A: I have worked for 12 years in this lab, and in the past few years I have seen traditional HPLC moving more to UHPLC. We have seen new machines and new columns in the market that have made separations faster and more high-throughput. We have seen sample run times go down from 30 minutes to one or two minutes, and we are much faster now than we were 10 years ago. We now have different column chemistries, and the particle size and dimensions of the columns have also changed. Previously, we worked at pressures of around 200 bar, but now we can go up to 1,500 bar with the new column packing. With faster run times we save a lot on solvents, too. One year ago when the cost of acetonitrile—our main solvent for reversephase chromatography—went up nearly five times, we saved a lot of money and solvent with our fast columns.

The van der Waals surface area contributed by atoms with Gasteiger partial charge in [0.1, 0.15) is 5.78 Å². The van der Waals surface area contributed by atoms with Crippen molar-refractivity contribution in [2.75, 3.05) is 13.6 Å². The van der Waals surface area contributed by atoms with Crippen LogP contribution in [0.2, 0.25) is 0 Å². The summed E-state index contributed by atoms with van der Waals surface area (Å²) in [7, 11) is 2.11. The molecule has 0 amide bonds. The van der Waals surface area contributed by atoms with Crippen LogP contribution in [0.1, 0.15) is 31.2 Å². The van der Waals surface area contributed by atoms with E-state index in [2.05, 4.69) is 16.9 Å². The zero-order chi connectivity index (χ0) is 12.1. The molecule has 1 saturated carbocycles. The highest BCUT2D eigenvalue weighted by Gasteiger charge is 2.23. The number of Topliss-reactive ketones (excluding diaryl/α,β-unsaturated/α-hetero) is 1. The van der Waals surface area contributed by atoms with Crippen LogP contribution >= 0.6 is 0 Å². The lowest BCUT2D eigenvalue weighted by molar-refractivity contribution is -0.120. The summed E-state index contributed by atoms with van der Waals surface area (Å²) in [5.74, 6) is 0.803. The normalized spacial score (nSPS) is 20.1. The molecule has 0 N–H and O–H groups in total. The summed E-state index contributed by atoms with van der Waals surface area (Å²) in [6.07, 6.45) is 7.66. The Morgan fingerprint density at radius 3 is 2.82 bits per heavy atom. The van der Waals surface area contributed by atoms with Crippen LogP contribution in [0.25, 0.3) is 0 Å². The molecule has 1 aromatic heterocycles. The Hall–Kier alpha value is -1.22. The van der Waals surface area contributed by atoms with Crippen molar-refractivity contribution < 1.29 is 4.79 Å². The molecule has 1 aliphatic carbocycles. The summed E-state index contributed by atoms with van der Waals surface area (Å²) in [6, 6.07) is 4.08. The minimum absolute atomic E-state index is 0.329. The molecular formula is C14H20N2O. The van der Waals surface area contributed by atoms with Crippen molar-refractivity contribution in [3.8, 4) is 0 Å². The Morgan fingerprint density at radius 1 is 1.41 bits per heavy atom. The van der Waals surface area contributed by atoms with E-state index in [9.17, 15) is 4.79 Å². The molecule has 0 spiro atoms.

Q: How is the transition from HPLC to UHPLC?
A: The cost of UHPLC is about 20 to 25 percent higher than traditional HPLC, but in about three to six months you break even. You have to invest more to begin with, but depending on the number of samples you run, you can break even very quickly. Our lab works seven days a week, and we average about 2,000 samples on each machine per week.
Q: How often do you upgrade your instruments and technology?